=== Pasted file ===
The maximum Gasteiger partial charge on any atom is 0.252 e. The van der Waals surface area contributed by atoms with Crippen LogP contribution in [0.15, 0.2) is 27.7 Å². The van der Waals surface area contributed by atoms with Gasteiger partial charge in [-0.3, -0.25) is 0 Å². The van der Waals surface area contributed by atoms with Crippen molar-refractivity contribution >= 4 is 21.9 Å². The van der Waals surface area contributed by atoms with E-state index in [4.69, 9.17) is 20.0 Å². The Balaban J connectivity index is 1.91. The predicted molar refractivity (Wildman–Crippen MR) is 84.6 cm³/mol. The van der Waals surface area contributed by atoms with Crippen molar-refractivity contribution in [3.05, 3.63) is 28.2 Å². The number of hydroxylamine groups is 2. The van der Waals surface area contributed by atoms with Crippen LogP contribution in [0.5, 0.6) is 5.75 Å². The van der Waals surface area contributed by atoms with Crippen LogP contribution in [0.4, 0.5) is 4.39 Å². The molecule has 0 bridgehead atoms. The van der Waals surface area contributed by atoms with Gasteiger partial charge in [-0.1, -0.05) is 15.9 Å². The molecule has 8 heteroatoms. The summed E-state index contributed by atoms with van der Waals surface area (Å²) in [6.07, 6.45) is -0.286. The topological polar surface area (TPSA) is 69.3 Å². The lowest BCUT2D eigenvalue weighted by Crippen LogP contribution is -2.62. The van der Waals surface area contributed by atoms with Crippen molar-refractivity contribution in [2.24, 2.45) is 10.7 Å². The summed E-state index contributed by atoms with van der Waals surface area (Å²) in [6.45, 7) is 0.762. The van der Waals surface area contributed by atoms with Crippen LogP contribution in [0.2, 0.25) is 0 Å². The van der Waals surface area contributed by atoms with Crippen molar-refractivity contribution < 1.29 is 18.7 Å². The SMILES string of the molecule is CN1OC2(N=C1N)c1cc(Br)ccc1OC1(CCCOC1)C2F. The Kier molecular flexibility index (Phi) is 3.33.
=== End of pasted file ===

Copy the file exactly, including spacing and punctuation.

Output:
The maximum Gasteiger partial charge on any atom is 0.252 e. The van der Waals surface area contributed by atoms with Crippen LogP contribution in [0.15, 0.2) is 27.7 Å². The van der Waals surface area contributed by atoms with Gasteiger partial charge in [-0.3, -0.25) is 0 Å². The van der Waals surface area contributed by atoms with Crippen molar-refractivity contribution >= 4 is 21.9 Å². The van der Waals surface area contributed by atoms with E-state index in [4.69, 9.17) is 20.0 Å². The Balaban J connectivity index is 1.91. The predicted molar refractivity (Wildman–Crippen MR) is 84.6 cm³/mol. The van der Waals surface area contributed by atoms with Crippen molar-refractivity contribution in [3.05, 3.63) is 28.2 Å². The number of hydroxylamine groups is 2. The van der Waals surface area contributed by atoms with Crippen LogP contribution in [0.5, 0.6) is 5.75 Å². The van der Waals surface area contributed by atoms with Crippen LogP contribution in [0.4, 0.5) is 4.39 Å². The molecule has 0 bridgehead atoms. The van der Waals surface area contributed by atoms with Gasteiger partial charge in [-0.1, -0.05) is 15.9 Å². The molecule has 8 heteroatoms. The summed E-state index contributed by atoms with van der Waals surface area (Å²) in [6.07, 6.45) is -0.286. The topological polar surface area (TPSA) is 69.3 Å². The lowest BCUT2D eigenvalue weighted by Crippen LogP contribution is -2.62. The van der Waals surface area contributed by atoms with Crippen molar-refractivity contribution in [2.24, 2.45) is 10.7 Å². The summed E-state index contributed by atoms with van der Waals surface area (Å²) in [6.45, 7) is 0.762. The van der Waals surface area contributed by atoms with Crippen LogP contribution in [0.2, 0.25) is 0 Å². The van der Waals surface area contributed by atoms with Crippen molar-refractivity contribution < 1.29 is 18.7 Å². The SMILES string of the molecule is CN1OC2(N=C1N)c1cc(Br)ccc1OC1(CCCOC1)C2F. The Kier molecular flexibility index (Phi) is 3.33.